I don’t pray for celebrities because they aren’t real people.
Celebrity deaths come in threes, they say, and recently Ed McMahon, Farah Fawcett, and Michael Jackson have died. There have been obituaries and retrospectives, and some scrambling to figure out how we are supposed to feel about these deaths of people we never met but felt like we somehow knew.
Celebrities are such odd phenomena. They are these personas that are presented to us, carefully packaged by a publicity team and then transmitted through a vast system for the dissemination of their images. We know nothing about celebrities except what they want us to know. They and their handlers project a public image by sending a set of coordinated signals: posed and retouched photos, bits of biographical information, sound bites, reports of how they feel, and of course their own artistic productions or performances.
Even the supposedly unauthorized information I have about celebrities, disseminated through Hollywood tabloids, paparazzi culture, and gossip blogs, is just a bit of controlled chaos in the overall public relations system.
What I have contact with is not a person at all, but a media construct. My experience of a famous person is an experience of a simulacrum, an image that stands for something really real but which takes on a virtual reality (or hyper-reality) of its own.
I also don’t pray for fictional characters. I don’t ask God to send rescuers to Robinson Crusoe, or to get Gilligan and his friends off that crazy island, or to make things work out right for the people on Lost. Those are not real people or real islands.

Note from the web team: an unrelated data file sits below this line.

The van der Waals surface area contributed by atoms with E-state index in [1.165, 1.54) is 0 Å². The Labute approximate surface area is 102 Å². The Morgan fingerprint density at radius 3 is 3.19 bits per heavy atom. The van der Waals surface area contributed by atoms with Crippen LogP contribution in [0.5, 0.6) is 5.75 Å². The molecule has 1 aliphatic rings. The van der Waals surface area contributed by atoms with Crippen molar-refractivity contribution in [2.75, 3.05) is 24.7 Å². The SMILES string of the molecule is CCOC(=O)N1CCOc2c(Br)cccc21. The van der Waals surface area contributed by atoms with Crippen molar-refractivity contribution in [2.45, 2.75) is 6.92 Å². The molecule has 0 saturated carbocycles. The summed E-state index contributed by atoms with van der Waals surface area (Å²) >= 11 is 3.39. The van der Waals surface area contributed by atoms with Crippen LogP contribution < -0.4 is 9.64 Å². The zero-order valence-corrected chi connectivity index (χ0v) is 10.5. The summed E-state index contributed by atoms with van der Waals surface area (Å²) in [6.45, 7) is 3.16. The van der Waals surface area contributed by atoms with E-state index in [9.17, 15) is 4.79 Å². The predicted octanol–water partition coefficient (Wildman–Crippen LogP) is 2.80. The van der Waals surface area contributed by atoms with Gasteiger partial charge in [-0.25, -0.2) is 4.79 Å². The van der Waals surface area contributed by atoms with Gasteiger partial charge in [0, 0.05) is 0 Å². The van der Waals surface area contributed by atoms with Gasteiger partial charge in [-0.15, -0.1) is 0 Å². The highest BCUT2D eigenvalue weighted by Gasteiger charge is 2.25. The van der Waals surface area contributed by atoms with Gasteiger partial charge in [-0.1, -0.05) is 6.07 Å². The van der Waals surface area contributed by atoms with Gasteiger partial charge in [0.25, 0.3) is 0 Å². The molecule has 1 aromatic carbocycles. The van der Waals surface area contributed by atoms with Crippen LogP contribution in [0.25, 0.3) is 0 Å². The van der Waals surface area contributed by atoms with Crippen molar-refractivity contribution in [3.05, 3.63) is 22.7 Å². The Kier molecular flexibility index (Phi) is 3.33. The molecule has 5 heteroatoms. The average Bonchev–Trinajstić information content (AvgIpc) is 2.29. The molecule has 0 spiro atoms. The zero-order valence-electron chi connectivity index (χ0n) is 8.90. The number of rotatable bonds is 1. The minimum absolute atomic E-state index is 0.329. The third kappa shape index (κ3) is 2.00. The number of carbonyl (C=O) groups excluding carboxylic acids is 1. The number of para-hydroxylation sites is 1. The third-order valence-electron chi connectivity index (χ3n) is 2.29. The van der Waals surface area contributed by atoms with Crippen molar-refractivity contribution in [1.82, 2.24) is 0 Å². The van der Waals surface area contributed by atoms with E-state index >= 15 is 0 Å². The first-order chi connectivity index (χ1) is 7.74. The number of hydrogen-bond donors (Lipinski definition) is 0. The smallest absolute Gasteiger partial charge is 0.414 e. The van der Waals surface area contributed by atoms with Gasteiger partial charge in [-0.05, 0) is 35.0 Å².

I know that somewhere behind the persona of any celebrity, there must be a real person. Tom Hanks lives somewhere, has a mom and a dad and loved ones. Jennifer Aniston might have pets, and they probably love her. Even Jack Black must be an actual human. If I actually knew any of those people personally, I would pray for them. But I would not pray for a life-sized cardboard cut-out of them, and what I have available to me in their celebrity personas is essentially an elaborate cut-out.
Please note that I’m not saying you shouldn’t pray for celebrities; I’m just saying that I don’t. There are plenty of organizations that encourage interceding for the stars, and offer resources and advice about doing it well: The Hollywood Prayer Network, the Celebrity Prayer Network, and Pray for Hollywood. They have some good arguments: Hollywood is an unreached people group, celebrities are influential, the public lives of these people make their need for Christ obvious, etc. “Don’t be embarrassed or ashamed to want to pray for celebrities,” urges one website. “They are changing our culture and they need prayer! Just go to God, remembering that these people are just like you…”